AWIS Member Haifa Ghandour Joins COVID-19 Response, Expanding Testing in Boston and Beyond
Originally published in the AWIS Magazine.
By Alan Chewning
Director of Community Engagement, AWIS
On a Saturday morning in March 2020, Haifa Ghandour, PhD, and the rest of her team at Aldatu Biosciences hastily convened an emergency meeting. Working alongside a medical team from nearby Beth Israel Deaconess Hospital in Boston, the researchers explored the feasibility of developing a COVID-19 testing kit. The tests needed to be fast, accurate, readily available, and to conform to the hospital’s testing parameters. The virus that had made its way from China to the United States was now in Dr. Ghandour’s own backyard and was changing the way she and Aldatu, a start-up based at the Harvard Life Lab, operated.
Dr. Ghandour, an expert in molecular diagnostics, is president of the Massachusetts AWIS chapter. When she earned her PhD from Technion–Israel Institute of Technology twenty years ago, the thought of creating testing kits for a global pandemic was not on her mind. In fact, her ensuing two-decade journey from higher education in Israel to frontline pandemic work in Boston was anything but a straight line. She originally worked at Tufts University as a postdoc. After three years there she tackled another postdoc position at Harvard Medical School. She then received an offer to work as an assistant professor, but she declined that opportunity. Instead of following an academic path, she opted to explore the industry side of immunology and cell signaling, which led her to a biotech firm in Seattle.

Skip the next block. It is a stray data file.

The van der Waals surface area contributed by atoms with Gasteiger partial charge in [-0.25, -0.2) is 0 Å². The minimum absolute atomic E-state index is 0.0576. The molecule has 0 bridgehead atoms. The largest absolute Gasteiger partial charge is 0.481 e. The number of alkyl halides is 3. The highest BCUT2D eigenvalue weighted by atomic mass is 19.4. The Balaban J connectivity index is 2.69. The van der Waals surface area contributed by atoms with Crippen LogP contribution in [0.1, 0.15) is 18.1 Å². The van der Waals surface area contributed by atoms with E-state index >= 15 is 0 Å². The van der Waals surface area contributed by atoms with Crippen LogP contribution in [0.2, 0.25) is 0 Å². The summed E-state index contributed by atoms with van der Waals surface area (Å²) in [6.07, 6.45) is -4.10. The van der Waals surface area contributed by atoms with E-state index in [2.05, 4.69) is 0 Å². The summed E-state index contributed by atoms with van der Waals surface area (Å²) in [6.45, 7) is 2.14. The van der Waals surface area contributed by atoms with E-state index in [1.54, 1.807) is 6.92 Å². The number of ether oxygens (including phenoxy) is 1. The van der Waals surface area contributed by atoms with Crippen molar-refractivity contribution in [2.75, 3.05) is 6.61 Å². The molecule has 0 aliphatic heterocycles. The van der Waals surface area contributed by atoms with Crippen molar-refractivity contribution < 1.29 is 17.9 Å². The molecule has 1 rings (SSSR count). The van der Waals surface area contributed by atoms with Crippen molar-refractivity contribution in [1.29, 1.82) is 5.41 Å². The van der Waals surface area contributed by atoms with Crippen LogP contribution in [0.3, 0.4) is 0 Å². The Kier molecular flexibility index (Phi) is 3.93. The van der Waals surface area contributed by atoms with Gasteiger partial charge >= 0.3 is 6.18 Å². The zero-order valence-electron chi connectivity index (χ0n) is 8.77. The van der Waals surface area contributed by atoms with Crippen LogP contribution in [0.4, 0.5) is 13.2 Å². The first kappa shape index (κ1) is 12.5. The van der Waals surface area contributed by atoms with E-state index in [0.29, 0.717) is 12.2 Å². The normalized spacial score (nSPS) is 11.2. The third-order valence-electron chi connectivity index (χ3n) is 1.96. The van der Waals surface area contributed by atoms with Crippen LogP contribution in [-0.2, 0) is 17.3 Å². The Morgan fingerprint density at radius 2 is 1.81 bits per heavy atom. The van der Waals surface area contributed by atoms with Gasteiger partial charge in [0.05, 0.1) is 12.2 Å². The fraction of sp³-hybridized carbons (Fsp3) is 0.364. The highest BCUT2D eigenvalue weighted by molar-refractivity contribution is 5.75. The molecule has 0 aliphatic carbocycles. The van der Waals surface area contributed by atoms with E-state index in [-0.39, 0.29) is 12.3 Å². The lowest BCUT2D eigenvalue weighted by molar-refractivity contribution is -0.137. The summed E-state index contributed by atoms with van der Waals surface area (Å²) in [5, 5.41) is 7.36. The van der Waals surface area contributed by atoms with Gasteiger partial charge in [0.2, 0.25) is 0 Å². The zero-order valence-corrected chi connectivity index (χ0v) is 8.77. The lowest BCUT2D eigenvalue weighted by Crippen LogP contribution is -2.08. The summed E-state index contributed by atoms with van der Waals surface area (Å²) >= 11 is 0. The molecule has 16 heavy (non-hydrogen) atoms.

Eventually Dr. Ghandour returned to Boston and found her footing in the start-up sector. Three years ago, she became the lead scientist at Aldatu. The Watertown, Massachusetts, company’s main work was to develop low-cost diagnostic testing kits that detected HIV drug resistance mutations. Much of Aldatu’s work has focused on South Africa, where the HIV rate is 19% among the adult population. However, with the onset of COVID-19, the company has changed gears and shifted its focus to working with colleagues just down the road.